diversity of habitats and often far from water. Those leaving the United States are trans-Gulf migrants, and adults usually leave the breeding grounds before young of the year. Spring migrants begin showing up in North Carolina in early to mid March. This species breeds over a wide altitudinal range, nesting from sea level to 6,000 feet. Open areas, including open woodlands, are preferred as breeding habitat. This bird is common throughout its breeding range, but its local distribution depends on suitable nest sites. Nest sites are predominantly near rocky gorges, shale banks, stony road cuts, railroad embankments, gravel pits, eroded margins of streams and other exposed banks of clay, sand or gravel. They will also nest in old kingfisher burrows, protruding drainpipes, crevices in brick or stone structure such as dams, bridges or tunnels, gutters and culverts. They often nest near open water, but water may be coincidental with occurrence of suitable nest sites.
This swallow descends to the ground away from the nest burrow only when it is gathering nest materials. It is not at ease on the ground and usually will fly to move even a few feet. In flight, it lacks the fluttery, almost butterfly-like wingbeat of the Bank Swallow, having slower, more deliberate wingbeats. It doesnt change direction while flying very often. Only the nest cavity and immediate vicinity are actively defended, and favorite perches near the cavity are used as vantage points from which to maintain their territory. This swallow may nest only a few feet from others, but is not as colonial as other swallow species and may nest alone at times. Flying insects are eaten while on the wing from dawn till dusk. Generally this swallow feeds more over water and at lower altitude over ground than most other swallow species. This bird is very adept at low flight over irregular terrain.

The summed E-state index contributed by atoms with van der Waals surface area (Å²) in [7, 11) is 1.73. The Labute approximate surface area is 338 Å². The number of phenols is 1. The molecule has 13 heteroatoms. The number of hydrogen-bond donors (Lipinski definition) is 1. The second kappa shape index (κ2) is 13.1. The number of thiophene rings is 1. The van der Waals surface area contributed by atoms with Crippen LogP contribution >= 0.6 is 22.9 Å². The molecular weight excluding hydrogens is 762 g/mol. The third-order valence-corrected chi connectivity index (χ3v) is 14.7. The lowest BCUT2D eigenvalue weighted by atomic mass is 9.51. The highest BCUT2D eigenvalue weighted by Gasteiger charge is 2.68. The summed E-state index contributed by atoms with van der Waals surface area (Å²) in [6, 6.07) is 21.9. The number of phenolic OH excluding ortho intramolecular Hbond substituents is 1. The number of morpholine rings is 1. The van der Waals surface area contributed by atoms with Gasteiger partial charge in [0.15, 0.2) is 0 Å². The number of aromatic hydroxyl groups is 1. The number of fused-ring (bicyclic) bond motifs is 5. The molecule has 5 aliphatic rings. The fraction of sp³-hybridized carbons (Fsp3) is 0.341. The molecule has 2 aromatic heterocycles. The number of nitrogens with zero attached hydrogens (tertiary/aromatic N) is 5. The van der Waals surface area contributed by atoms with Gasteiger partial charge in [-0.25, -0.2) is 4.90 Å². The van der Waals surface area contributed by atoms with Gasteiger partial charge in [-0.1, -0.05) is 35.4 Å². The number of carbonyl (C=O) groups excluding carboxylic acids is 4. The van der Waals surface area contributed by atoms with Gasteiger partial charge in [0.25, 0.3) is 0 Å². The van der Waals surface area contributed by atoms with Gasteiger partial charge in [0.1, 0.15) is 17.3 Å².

Occasionally it will take items from water surfaces, and may even land to feed on surfaces occurring at high densities. Most of the insects taken are various types of flies, winged ants or wasps, and beetles. This species drinks by dipping the tip of its bill into the water while flying.
The Northern Rough-winged Swallow breeds throughout the lower 48 states and extends into portions of southern Canada. There are birds found year-round along portions of the Gulf coast and in Mexico and parts of Central America. This swallow was once considered a single species, the Rough-winged Swallow, that ranged from southern Canada to Argentina. Now, two separate species are recognized: Northern Rough-winged Swallow in North America and the Southern Rough-winged Swallow from Panama to Argentina. As a whole, the taxonomy of the genus Stelidopteryx is uncertain and in need of further study.
The Northern Rough-winged Swallow winters into middle Central America and northern South America. Lives to at least 5 years according to US Fish and Wildlife Service, but few banding records exist.
Individuals are occasionally struck by vehicles, and some nests are flooded due to human caused extremes in water levels in rivers, streams, ponds and reservoirs. Suitable burrows may be a limiting factor in some areas that id sometimes offset by human created cavities like gutters, culverts, drainpipes and crevices or holes in walls, bridges, etc. This bird is noted for its tolerance of human disturbance in the general vicinity of nesting sites. Much like the Bank Swallow, the Northern Rough-winged Swallow likely benefits from growth and expansion of human populations since it has adapted to various human structures and disturbances for nesting.
The Birders Handbook by Ehrlich, Dobkin, and Wheye, 1988, Fireside Books
A Field Guide to the nests, eggs, and nestlings of North American Birds, by Harrison, 1984, Collins, London.
The Birdlife of Florida by Stevenson and Anderson, 1994, Univ. of Florida Press